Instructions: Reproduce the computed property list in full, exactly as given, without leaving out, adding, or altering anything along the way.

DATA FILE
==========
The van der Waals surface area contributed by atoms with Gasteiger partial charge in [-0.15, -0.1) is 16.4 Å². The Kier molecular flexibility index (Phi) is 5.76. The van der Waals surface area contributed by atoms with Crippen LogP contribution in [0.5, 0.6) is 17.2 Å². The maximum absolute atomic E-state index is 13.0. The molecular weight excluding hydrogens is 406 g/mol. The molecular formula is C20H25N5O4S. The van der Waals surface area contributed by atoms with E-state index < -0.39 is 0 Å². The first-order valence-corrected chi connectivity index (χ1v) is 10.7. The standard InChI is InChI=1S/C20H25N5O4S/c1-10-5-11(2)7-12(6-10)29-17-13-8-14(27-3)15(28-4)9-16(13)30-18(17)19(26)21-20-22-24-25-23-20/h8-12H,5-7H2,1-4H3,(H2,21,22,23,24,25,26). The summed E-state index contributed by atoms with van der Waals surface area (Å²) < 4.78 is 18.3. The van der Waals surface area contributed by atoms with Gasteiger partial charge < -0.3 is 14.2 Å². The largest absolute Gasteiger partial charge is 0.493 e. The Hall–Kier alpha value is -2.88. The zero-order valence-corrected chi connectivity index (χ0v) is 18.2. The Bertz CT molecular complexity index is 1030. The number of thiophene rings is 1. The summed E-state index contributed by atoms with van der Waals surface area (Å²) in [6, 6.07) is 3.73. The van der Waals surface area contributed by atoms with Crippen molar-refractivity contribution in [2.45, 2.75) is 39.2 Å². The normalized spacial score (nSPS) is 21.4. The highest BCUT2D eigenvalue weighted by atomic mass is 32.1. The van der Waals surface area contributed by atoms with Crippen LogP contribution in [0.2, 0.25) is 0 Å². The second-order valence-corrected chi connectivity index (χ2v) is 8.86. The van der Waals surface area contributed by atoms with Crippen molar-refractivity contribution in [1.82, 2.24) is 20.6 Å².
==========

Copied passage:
The van der Waals surface area contributed by atoms with Gasteiger partial charge in [-0.15, -0.1) is 16.4 Å². The Kier molecular flexibility index (Phi) is 5.76. The van der Waals surface area contributed by atoms with Crippen LogP contribution in [0.5, 0.6) is 17.2 Å². The maximum absolute atomic E-state index is 13.0. The molecular weight excluding hydrogens is 406 g/mol. The molecular formula is C20H25N5O4S. The van der Waals surface area contributed by atoms with E-state index < -0.39 is 0 Å². The first-order valence-corrected chi connectivity index (χ1v) is 10.7. The standard InChI is InChI=1S/C20H25N5O4S/c1-10-5-11(2)7-12(6-10)29-17-13-8-14(27-3)15(28-4)9-16(13)30-18(17)19(26)21-20-22-24-25-23-20/h8-12H,5-7H2,1-4H3,(H2,21,22,23,24,25,26). The summed E-state index contributed by atoms with van der Waals surface area (Å²) < 4.78 is 18.3. The van der Waals surface area contributed by atoms with Gasteiger partial charge < -0.3 is 14.2 Å². The largest absolute Gasteiger partial charge is 0.493 e. The Hall–Kier alpha value is -2.88. The zero-order valence-corrected chi connectivity index (χ0v) is 18.2. The Bertz CT molecular complexity index is 1030. The number of thiophene rings is 1. The summed E-state index contributed by atoms with van der Waals surface area (Å²) in [6, 6.07) is 3.73. The van der Waals surface area contributed by atoms with Crippen molar-refractivity contribution in [2.45, 2.75) is 39.2 Å². The normalized spacial score (nSPS) is 21.4. The highest BCUT2D eigenvalue weighted by atomic mass is 32.1. The van der Waals surface area contributed by atoms with Crippen LogP contribution in [0.2, 0.25) is 0 Å². The second-order valence-corrected chi connectivity index (χ2v) is 8.86. The van der Waals surface area contributed by atoms with Crippen molar-refractivity contribution in [1.82, 2.24) is 20.6 Å².